This story was suggested to me by a friend, who sent me HIS short story about a clown sentenced to perform, day after day to the children waiting to enter the gas chambers and some how I began to think about a group of clowns,acting outside of time and space whenever children are in pain or peril.
So, thank you to S, for such generous sharing of the eternal clown.
The flan hits the face again, perfect shot and then a pause,
Count 1 and 2
Tip of tongue, shocking pink against a moon white face and the clown licks at the custard covering his eyes and mouth and nose.
He begins a toilette, carefully removing the yellow glop.
The children giggle at the hopelessness of the task and then stiffen, cover their mouths with their fists, become quiet, watchful.
The big clown, completely absorbed in his task has completely failed to notice the two lesser clowns, creeping up behind him, their faces overshadowed by an insanely over-sized bucket.
They mime counting
And then they hurl the water over the oblivious clown.
He leaps into the air, face contorted with mock shock and then returns to earth, his bottom landing first and into the supposedly forgotten custard pie.
The children’s laughter almost drowns out the crump, crump of falling artillery.
And on the Kindertransport, the child’s mouth is a perfect O as she watches a clown bend and twist balloons to make a small pink and red bear. She clutches a stained and grubby stain ribbon, all that is left of her bear, dropped, left behind somewhere in the dark between trains, when the adults said that there was no time to go back to look.
The balloon bear completed, the clown leans forward and dedicatedly lifts the ribbon from her hand and wraps it around the balloon bear.
The child and clown smile carefully at each other.
The wooden boat clings to the shore and even then the movement is enough to make the children puke.
These Peters and Brigettes, sworn to liberate the Holy Land from the Infidel, wait for the journey to begins and while they wait, cold and wet and hungry, they watch the clowns, sea salt eroding the matt perfection of their clown faces, juggle elegantly with an impossible number of silk scarves.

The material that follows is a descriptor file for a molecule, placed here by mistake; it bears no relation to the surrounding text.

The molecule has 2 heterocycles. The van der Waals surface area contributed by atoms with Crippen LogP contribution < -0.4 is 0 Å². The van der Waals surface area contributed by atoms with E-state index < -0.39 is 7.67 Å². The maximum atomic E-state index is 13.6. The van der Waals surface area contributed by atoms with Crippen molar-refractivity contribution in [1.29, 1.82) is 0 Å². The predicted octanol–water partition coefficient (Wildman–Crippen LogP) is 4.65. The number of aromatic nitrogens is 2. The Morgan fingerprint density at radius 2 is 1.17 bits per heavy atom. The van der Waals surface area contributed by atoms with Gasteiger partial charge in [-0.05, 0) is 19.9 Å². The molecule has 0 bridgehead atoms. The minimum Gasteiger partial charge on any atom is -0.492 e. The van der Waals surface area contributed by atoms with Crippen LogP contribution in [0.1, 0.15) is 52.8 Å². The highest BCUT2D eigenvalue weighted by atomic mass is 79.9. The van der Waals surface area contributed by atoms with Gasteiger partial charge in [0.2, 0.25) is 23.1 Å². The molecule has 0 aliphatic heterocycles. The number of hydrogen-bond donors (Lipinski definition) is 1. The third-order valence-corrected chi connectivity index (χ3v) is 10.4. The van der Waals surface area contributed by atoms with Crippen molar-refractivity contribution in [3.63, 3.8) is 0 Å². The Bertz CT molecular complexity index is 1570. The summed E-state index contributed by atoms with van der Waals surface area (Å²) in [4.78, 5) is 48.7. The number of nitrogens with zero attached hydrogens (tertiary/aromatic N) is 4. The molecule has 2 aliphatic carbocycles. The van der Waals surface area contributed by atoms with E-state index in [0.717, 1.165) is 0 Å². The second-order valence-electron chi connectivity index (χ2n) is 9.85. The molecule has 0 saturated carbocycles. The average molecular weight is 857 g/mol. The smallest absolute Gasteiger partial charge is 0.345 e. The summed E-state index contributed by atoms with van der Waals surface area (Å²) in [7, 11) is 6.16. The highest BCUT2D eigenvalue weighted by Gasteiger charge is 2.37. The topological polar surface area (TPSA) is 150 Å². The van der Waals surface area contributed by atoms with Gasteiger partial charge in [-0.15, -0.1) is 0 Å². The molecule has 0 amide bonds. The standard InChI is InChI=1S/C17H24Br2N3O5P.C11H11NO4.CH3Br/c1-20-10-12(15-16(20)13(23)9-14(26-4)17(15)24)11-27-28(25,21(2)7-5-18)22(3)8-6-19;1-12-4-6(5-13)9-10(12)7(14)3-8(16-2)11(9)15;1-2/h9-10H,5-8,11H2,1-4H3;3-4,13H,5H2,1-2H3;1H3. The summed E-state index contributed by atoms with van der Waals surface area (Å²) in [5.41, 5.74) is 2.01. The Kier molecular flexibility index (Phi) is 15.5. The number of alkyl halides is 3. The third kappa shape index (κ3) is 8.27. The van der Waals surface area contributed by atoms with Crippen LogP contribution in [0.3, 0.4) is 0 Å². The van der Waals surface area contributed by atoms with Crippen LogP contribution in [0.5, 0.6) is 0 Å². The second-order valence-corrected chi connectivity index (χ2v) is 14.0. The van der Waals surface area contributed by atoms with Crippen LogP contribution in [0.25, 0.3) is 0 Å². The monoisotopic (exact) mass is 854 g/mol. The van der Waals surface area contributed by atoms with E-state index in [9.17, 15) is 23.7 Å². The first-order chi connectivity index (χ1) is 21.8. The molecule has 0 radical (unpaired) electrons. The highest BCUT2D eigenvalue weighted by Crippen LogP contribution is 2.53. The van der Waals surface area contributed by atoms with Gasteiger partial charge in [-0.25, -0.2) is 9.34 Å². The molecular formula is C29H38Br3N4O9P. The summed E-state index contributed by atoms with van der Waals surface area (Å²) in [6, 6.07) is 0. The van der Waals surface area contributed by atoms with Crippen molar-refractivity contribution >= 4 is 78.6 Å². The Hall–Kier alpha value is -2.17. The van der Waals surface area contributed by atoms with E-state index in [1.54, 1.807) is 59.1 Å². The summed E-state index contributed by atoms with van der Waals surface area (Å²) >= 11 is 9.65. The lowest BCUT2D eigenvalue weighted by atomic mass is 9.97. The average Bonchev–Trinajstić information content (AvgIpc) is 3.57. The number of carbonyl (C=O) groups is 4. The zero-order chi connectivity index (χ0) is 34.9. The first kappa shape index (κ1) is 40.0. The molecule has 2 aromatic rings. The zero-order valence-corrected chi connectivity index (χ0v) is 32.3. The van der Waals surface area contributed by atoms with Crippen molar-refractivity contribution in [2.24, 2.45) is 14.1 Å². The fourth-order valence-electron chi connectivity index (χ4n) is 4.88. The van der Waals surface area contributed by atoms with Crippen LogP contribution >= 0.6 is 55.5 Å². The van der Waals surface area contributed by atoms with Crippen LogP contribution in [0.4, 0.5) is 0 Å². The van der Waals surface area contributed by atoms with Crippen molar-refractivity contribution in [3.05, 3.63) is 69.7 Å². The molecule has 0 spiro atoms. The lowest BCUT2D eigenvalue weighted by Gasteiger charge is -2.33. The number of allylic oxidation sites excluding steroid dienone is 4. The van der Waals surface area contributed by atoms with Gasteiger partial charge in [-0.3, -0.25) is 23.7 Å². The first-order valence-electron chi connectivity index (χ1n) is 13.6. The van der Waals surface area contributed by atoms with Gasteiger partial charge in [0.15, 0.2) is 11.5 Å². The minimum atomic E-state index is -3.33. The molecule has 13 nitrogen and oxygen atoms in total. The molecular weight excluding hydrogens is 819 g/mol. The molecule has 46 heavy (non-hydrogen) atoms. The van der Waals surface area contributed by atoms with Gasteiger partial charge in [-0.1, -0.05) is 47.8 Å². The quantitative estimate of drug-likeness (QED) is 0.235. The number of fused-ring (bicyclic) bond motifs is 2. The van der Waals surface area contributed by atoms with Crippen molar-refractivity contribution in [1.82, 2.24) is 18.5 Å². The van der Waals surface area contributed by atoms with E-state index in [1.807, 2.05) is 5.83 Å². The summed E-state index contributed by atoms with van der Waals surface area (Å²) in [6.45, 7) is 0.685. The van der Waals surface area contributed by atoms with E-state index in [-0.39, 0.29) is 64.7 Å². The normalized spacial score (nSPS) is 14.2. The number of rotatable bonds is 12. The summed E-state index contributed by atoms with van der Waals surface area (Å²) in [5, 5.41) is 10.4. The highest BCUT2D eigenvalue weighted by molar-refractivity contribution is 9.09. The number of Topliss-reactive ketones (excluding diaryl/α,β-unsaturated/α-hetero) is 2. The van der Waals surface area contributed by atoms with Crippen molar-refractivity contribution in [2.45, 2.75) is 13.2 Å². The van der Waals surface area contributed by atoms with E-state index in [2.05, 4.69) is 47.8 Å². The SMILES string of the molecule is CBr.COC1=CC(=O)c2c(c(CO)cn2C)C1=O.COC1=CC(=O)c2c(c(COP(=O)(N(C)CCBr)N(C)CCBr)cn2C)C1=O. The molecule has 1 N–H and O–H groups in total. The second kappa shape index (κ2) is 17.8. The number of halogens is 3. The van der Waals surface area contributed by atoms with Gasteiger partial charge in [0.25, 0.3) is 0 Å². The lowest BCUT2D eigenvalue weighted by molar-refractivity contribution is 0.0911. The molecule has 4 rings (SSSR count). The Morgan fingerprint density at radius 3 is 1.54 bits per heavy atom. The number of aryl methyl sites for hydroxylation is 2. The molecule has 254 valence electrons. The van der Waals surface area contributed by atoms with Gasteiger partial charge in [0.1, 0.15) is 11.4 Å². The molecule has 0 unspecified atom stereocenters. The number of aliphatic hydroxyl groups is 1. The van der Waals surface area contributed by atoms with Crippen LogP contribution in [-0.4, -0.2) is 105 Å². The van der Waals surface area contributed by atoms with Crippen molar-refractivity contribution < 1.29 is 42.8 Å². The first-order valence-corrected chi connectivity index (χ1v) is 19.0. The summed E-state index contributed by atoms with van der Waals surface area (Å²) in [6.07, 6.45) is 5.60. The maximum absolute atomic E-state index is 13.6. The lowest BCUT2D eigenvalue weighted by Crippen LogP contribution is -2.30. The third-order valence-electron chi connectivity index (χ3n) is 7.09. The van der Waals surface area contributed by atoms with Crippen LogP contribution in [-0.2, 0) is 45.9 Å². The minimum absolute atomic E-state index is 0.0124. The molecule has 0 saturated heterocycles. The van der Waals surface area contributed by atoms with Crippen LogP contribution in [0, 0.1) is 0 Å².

The shack is dark, lit by one guttering candle, there are children everywhere, some almost old enough to work in the fields, others tiny, still reaching out for the mothers, but all eyes are intent on the 2 clowns performing in the least dusty corner.
It is so dark that the children are almost invisible, reduced to just gleaming teeth and glistening eye whites as they watch the clowns chase each other in tiny ever diminishing circles until they are forced to run amongst the children.
The biggest clown tries to hide, choosing the very smallest children to crouch down behind, so that he is absurdly visible, his tattered red trousers are the only patch of colour in the room.
This hiding and seeking game is unsettling some of the older children, reminding them of more deadly games played out in the cotton fields when one of the bucks, most likely a new African, turns rogue, tries to get away, get home.
The clowns notice, pull back and quickly produce an old favourite, the teeny tiny cycle.
They both clamber on, smallest clown on the shoulders of slightly less small clown and legs move madly, piston like as the bike careers into the crowds of children. The clowns clear a path, scooping up the very smallest children to take a turn at the red bicycle ride.
The room is almost silent, just the beep beep of the machines, the steady thrumm of cables and wires and at its centre, the child, still, almost invisible under the burden of leads and bags and drips.
The smallest clown sits at the foot of the bed, floppy hat flopping with the weight of pink plastic flowers.
This is no place for tomfoolery, for noise, for jolly japes.
Instead, the smallest clown, face in shadow, blowing iridescent soap bubbles.
One by one they float into the air and then, soft as a butterfly, one lands on the child’s wrist.
The clown pauses, but there is no reaction.
The clowns are processing, Russian doll figures made real, biggest, smaller, smallest.
They lope across the playground, clown shoes dip into last nights rain puddles.
They are playing kazoos but the sound is almost drowned by the screams and shouts of children as their skin burns and bubbles.
The clowns, undaunted, try to make more noise, reaching into pockets to pull out impossible instruments that cannot have been hidden in such baggy pants.
Drums, trombones, cymbals appear, the smallest clown tries to execute some business, catch the middle sized clowns’ ears between the two brass discs….but the children are weeping, reaching out for help.
The clown dog, small , brown, a little yellow ruff around his neck, trots from child to child, terrier face wrinkled in distress, a growl just held back.
The clowns regroup.
Take stock and then the biggest clown scoops up the little dog, musical instruments vanish back into hidden pockets and they walk away.